Court of Appeals No. 12CA1130
Brownstein Hyatt Farber Schreck LLP, Jason R. Dunn, Karl L. Schock, Denver, Colorado, for Plaintiffs–Appellants. John W. Suthers, Attorney General, Paul Chessin, Senior Assistant Attorney General, Denver, Colorado, for Defendants–Appellees. McKenna Long & Aldridge LLP, David R. Fine, Denver, Colorado, for Amici Curiae Denver Metro Chamber of Commerce and Chamber of Commerce of the United States of America.
Brownstein Hyatt Farber Schreck LLP, Jason R. Dunn, Karl L. Schock, Denver, Colorado, for Plaintiffs–Appellants.
John W. Suthers, Attorney General, Paul Chessin, Senior Assistant Attorney General, Denver, Colorado, for Defendants–Appellees.
McKenna Long & Aldridge LLP, David R. Fine, Denver, Colorado, for Amici Curiae Denver Metro Chamber of Commerce and Chamber of Commerce of the United States of America.
Opinion by JUDGE GABRIEL
¶ 1 In this declaratory judgment action, plaintiffs, Oasis Legal Finance Group, LLC, Oasis Legal Finance, LLC, and Oasis Legal Finance Operating Company, LLC (collectively, Oasis), and Plaintiff Funding Holding, Inc., doing business as LawCash, appeal the district court's grant of partial summary judgment to defendants, John W. Suthers, in his capacity as Attorney General of the State of Colorado, and Laura E. Udis, in her capacity as the Administrator of the Uniform Consumer Credit Code (collectively, the Administrator). We conclude that the district court did not err in holding that the financial transactions at issue here, which involved providing money to people (tort plaintiffs) who had pending personal injury claims against third-parties, were “loans” under the Colorado Uniform Consumer Credit Code, §§ 5–1–101 to –13–103, C.R.S. 2012 (UCCC). Accordingly, we affirm.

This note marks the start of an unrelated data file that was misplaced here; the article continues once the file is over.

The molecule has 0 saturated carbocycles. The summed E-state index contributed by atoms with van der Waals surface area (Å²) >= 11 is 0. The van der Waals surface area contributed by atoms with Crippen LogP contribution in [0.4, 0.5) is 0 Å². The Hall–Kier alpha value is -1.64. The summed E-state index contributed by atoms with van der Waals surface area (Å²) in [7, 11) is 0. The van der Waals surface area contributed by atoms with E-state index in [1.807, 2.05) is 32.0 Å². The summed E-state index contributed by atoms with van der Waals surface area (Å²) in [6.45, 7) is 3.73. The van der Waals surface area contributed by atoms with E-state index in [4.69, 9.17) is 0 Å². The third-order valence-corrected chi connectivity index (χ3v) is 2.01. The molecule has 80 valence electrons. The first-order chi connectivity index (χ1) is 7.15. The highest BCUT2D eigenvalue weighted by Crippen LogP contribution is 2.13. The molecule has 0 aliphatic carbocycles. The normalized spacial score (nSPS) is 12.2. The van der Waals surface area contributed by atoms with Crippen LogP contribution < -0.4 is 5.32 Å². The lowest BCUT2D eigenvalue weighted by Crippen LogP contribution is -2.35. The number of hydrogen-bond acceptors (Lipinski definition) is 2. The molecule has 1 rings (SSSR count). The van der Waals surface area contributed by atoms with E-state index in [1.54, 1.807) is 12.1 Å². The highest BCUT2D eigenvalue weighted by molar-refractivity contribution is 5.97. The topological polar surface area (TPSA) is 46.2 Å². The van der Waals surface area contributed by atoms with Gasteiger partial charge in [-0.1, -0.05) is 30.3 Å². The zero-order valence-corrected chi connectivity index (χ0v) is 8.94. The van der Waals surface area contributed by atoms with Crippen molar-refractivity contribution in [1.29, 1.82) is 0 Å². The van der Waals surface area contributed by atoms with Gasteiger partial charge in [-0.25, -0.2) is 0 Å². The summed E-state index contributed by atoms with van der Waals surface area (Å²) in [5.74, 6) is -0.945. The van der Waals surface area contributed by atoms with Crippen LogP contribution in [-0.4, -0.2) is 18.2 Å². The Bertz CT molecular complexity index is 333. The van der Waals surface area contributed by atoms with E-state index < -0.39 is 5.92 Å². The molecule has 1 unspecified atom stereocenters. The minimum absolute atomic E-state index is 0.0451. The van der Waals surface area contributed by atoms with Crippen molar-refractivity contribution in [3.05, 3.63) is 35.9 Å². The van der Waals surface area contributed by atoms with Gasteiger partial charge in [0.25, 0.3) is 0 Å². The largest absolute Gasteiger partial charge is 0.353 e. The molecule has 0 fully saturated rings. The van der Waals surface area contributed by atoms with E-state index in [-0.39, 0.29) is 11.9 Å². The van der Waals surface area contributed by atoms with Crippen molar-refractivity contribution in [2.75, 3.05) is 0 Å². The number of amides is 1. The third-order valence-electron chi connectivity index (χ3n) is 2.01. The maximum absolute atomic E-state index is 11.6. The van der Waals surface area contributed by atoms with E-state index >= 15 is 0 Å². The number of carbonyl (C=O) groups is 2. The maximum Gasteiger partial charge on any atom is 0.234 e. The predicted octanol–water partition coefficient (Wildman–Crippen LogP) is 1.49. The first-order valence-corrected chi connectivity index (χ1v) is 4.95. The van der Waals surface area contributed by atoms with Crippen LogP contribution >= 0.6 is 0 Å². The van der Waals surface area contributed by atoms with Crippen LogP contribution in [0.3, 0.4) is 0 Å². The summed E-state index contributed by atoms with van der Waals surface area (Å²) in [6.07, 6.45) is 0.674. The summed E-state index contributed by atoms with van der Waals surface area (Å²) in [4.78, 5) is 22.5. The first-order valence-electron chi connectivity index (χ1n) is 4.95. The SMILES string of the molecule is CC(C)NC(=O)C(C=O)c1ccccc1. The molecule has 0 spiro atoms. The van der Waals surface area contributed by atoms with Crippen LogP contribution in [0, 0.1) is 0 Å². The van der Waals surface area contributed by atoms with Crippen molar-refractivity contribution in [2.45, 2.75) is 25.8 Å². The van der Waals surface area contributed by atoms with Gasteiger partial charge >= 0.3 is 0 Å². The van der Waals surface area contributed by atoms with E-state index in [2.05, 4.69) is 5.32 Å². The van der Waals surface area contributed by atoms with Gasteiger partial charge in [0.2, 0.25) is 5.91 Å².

¶ 2 Oasis and LawCash contract with tort plaintiffs. Pursuant to these contracts, Oasis and LawCash pay money to the tort plaintiffs to assist them while their cases are pending. In exchange, the tort plaintiffs agree that once their personal injury claims result in a settlement or judgment, they will pay certain sums to Oasis or LawCash from the net litigation proceeds (i.e., the proceeds remaining after attorney fees, costs, and any medical liens are paid).
¶ 3 Specifically, Oasis's contracts provide that once the tort plaintiffs recover the net litigation proceeds, they must pay Oasis pursuant to a schedule set forth in the contracts. In this schedule, the amount due increases over time, so that the longer Oasis is required to await payment, the greater the payment. If, however, the tort plaintiffs' net litigation proceeds are insufficient to cover the amount due, then the tort plaintiffs are required to pay Oasis only the net proceeds received, if any. If the tort plaintiffs recover nothing, then Oasis recovers nothing.
¶ 4 Under LawCash's contracts, once the tort plaintiffs receive the net litigation proceeds, they are required to repay LawCash the funded amount plus a “monthly use fee” of 3.5% of the funded amount, compounded monthly. In addition, under the contracts, the tort plaintiffs grant LawCash a lien and security interest in the proceeds of their lawsuits. As in the Oasis contracts, however, if the net litigation proceeds are insufficient to cover the amount due, then the tort plaintiffs are required to pay LawCash only the net proceeds received, if any. If the tort plaintiffs recover nothing, then LawCash recovers nothing.
¶ 5 In 2010, the Administrator advised Oasis and LawCash that these types of transactions were loans made in violation of the UCCC. Oasis and LawCash then filed the present action, seeking, among other things, a declaration that they (1) had purchased contingent rights to receive a portion of the proceeds of personal injury lawsuits and did not make loans or create debt, and (2) were therefore not subject to the UCCC.